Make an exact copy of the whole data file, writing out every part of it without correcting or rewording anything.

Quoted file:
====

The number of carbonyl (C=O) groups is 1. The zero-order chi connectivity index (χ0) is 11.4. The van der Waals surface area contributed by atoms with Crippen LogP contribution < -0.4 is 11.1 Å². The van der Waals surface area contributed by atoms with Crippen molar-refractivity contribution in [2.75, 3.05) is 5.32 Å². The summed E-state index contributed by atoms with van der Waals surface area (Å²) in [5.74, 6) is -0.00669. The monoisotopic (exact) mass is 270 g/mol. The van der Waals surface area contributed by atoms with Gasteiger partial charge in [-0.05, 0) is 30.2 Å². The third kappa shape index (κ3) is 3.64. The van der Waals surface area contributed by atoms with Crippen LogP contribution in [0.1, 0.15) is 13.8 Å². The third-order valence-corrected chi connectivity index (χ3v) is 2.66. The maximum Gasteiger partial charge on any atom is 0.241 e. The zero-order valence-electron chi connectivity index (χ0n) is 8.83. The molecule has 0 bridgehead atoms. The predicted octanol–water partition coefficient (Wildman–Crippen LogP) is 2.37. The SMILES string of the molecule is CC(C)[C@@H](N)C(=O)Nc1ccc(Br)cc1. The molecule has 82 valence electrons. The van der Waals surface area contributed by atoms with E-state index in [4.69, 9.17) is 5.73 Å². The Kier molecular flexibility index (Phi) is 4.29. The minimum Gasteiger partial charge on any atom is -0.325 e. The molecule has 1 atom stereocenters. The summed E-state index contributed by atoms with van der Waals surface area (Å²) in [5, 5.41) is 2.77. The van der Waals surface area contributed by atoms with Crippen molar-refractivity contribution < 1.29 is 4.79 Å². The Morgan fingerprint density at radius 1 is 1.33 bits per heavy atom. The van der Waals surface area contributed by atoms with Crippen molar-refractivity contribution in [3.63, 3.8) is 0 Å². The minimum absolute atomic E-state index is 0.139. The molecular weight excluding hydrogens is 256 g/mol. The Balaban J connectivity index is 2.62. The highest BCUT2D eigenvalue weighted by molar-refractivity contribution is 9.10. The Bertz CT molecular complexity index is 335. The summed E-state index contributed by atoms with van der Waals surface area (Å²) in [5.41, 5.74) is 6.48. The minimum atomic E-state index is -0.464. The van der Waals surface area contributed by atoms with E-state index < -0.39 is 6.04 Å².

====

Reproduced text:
The number of carbonyl (C=O) groups is 1. The zero-order chi connectivity index (χ0) is 11.4. The van der Waals surface area contributed by atoms with Crippen LogP contribution < -0.4 is 11.1 Å². The van der Waals surface area contributed by atoms with Crippen molar-refractivity contribution in [2.75, 3.05) is 5.32 Å². The summed E-state index contributed by atoms with van der Waals surface area (Å²) in [5.74, 6) is -0.00669. The monoisotopic (exact) mass is 270 g/mol. The van der Waals surface area contributed by atoms with Gasteiger partial charge in [-0.05, 0) is 30.2 Å². The third kappa shape index (κ3) is 3.64. The van der Waals surface area contributed by atoms with Crippen LogP contribution in [0.1, 0.15) is 13.8 Å². The third-order valence-corrected chi connectivity index (χ3v) is 2.66. The maximum Gasteiger partial charge on any atom is 0.241 e. The zero-order valence-electron chi connectivity index (χ0n) is 8.83. The molecule has 0 bridgehead atoms. The predicted octanol–water partition coefficient (Wildman–Crippen LogP) is 2.37. The SMILES string of the molecule is CC(C)[C@@H](N)C(=O)Nc1ccc(Br)cc1. The molecule has 82 valence electrons. The van der Waals surface area contributed by atoms with E-state index in [4.69, 9.17) is 5.73 Å². The Kier molecular flexibility index (Phi) is 4.29. The minimum Gasteiger partial charge on any atom is -0.325 e. The molecule has 1 atom stereocenters. The summed E-state index contributed by atoms with van der Waals surface area (Å²) in [5, 5.41) is 2.77. The van der Waals surface area contributed by atoms with Crippen molar-refractivity contribution < 1.29 is 4.79 Å². The Morgan fingerprint density at radius 1 is 1.33 bits per heavy atom. The van der Waals surface area contributed by atoms with Crippen molar-refractivity contribution in [3.63, 3.8) is 0 Å². The minimum absolute atomic E-state index is 0.139. The molecular weight excluding hydrogens is 256 g/mol. The Balaban J connectivity index is 2.62. The highest BCUT2D eigenvalue weighted by molar-refractivity contribution is 9.10. The Bertz CT molecular complexity index is 335. The summed E-state index contributed by atoms with van der Waals surface area (Å²) in [5.41, 5.74) is 6.48. The minimum atomic E-state index is -0.464. The van der Waals surface area contributed by atoms with E-state index < -0.39 is 6.04 Å².